There is much too much emphasis on this early departure and Sunday's not allowed stuff. It is just political and journo bs*** but is totally irrelevant to the cause of the accident.
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Old 6th Jan 2015, 11:34
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Originally Posted by Flagon
"The aircraft was observed on ATC radars to both climb and to decelerate (GS) significantly before descending rapidly." - fact or fiction?
Fact.....

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Old 6th Jan 2015, 11:35
  #1350 (permalink)  
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It is not Air Asia or Trigana etc. that should be penalised for apparently operating a flight without a permit. How did Surabaya Airport accept the flight plan and how did the aircraft receive permission for take off from Surabaya tower? Surabaya seems a dodgy place to operate from, nearly caused a CX A330 serious accident by uplifting contaminated fuel for a flight to Hong Kong not so long ago, which was only saved by the skill of the flight crew. No wonder Indonesian air operation audit is one of the lowest in the world with many Indonesian operators banned from flying in EU airspace. I understand that this had nothing to do with the loss of the aircraft but perhaps it wouldn't have happened if they refused to clear the flight that day?
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Old 6th Jan 2015, 11:37
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I don't see it "descending rapidly" on that radar image
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Old 6th Jan 2015, 11:41
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Originally Posted by sunside
I don't see it "descending rapidly" on that radar image
No one has seen radar screenshots of the descent but it has been reported by AirNav Indonesia.



06:12

- QZ8501 requests left deviation from airway. Deviation approved.
- Pilot then requests climb to FL380
- ATC asks pilot to standby, due to nearby traffic and to coordinate with next sector (Singapore)

06:14

- ATC calls QZ8501 to approve climb to FL340
- No response received after 2 or 3 further attempts to contact
- ATC requests help from nearby aircraft to contact QZ8501

06:16

- ATC still cannot reach QZ8501
- Aircraft still observed on radar screen

06:17

- Radar contact lost
- Last reported altitude: FL290
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Old 6th Jan 2015, 11:56
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In the last day or so the American Navy have positioned USS Fort Worth in the Java Sea, and are using a Tow Fish side scan sonar system. This may yet provide higher quality sonar imagery for areas where suspected large parts of the aircraft have been tentatively identified but not yet confirmed. Does anyone here know if the US also have the simultaneous provision to detect pinger signals with this system?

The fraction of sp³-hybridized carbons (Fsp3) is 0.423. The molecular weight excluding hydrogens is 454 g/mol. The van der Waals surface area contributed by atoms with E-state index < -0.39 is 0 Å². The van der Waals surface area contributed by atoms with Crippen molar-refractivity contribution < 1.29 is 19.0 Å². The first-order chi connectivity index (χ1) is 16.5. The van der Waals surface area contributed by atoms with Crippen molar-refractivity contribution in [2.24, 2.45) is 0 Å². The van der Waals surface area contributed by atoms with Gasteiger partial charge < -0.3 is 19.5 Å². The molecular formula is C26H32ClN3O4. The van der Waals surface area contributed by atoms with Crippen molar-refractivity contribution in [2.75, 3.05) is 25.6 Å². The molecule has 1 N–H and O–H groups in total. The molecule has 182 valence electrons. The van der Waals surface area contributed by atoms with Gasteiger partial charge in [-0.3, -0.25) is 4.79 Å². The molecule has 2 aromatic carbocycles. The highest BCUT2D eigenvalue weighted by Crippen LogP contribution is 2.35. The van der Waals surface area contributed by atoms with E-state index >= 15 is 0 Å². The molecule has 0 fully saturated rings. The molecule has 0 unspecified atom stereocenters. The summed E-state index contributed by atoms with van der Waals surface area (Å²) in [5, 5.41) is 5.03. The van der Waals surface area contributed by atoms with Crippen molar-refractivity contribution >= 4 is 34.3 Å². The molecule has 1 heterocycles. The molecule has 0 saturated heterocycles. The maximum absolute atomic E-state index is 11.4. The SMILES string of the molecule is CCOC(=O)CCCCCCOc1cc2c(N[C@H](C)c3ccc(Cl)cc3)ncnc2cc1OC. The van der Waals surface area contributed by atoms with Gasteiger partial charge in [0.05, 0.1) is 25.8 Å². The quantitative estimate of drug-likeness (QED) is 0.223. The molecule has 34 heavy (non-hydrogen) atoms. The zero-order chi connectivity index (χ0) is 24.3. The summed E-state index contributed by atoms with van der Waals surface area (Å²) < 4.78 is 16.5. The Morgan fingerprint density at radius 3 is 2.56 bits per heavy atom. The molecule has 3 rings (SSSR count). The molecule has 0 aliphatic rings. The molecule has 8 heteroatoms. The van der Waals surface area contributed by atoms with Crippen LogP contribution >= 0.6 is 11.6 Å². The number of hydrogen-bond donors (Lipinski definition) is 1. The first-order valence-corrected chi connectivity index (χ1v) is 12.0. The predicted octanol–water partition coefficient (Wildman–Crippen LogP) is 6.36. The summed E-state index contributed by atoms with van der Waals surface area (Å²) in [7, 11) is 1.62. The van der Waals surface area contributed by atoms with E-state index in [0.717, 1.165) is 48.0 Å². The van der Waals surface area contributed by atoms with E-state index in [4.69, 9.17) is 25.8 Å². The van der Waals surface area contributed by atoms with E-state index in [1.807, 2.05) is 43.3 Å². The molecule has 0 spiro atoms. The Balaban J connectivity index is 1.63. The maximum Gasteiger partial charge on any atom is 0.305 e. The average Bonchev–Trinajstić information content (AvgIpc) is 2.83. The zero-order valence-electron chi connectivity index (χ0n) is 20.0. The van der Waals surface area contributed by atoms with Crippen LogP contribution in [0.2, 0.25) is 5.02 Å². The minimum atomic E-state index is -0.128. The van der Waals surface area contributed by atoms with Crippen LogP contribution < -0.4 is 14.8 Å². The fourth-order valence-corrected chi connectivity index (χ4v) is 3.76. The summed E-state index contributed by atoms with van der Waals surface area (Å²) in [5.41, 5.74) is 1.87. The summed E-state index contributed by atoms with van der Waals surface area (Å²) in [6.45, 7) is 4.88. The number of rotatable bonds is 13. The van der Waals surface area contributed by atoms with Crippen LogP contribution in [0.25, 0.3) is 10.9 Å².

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Old 6th Jan 2015, 12:04
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Rapid Up and Down

Perhaps we should keep in mind the hysterical speculation following the GOL-Legacy crash in Brazil, which was followed by speculation that the Legacy was stunting, climbing and desending wildly, etc.. which turned out to be an interpretive issue with Brazilian radar.
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Old 6th Jan 2015, 12:20
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I didn't know the last level seen on SSR was 290, if that's the case something severe must have happened to cut the power, would be interesting to see any PSR shots
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Old 6th Jan 2015, 12:24
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LIS - are the source/time/date of your 'reports' officially substantiated? Remember they are Mode C readings as well. Someone previously here cast doubt on the track displayed too. Whether that post still exists........? What explanation did your 'source' have for '353'?

Last edited by Flagon; 6th Jan 2015 at 14:37.
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Old 6th Jan 2015, 12:35
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I wonder if recent attention from ICAO is an explanation for the tough posturing of Indonesian authorities.

Some years ago there was concern that Australia's regulator (CASA) wasn't sufficiently resourced to carry out its functions. It may have been coincidence, but shortly after this CASA took a very tough line temporarily grounding an airline.



ICAO Secretary General Conducts Official Visits in Indonesia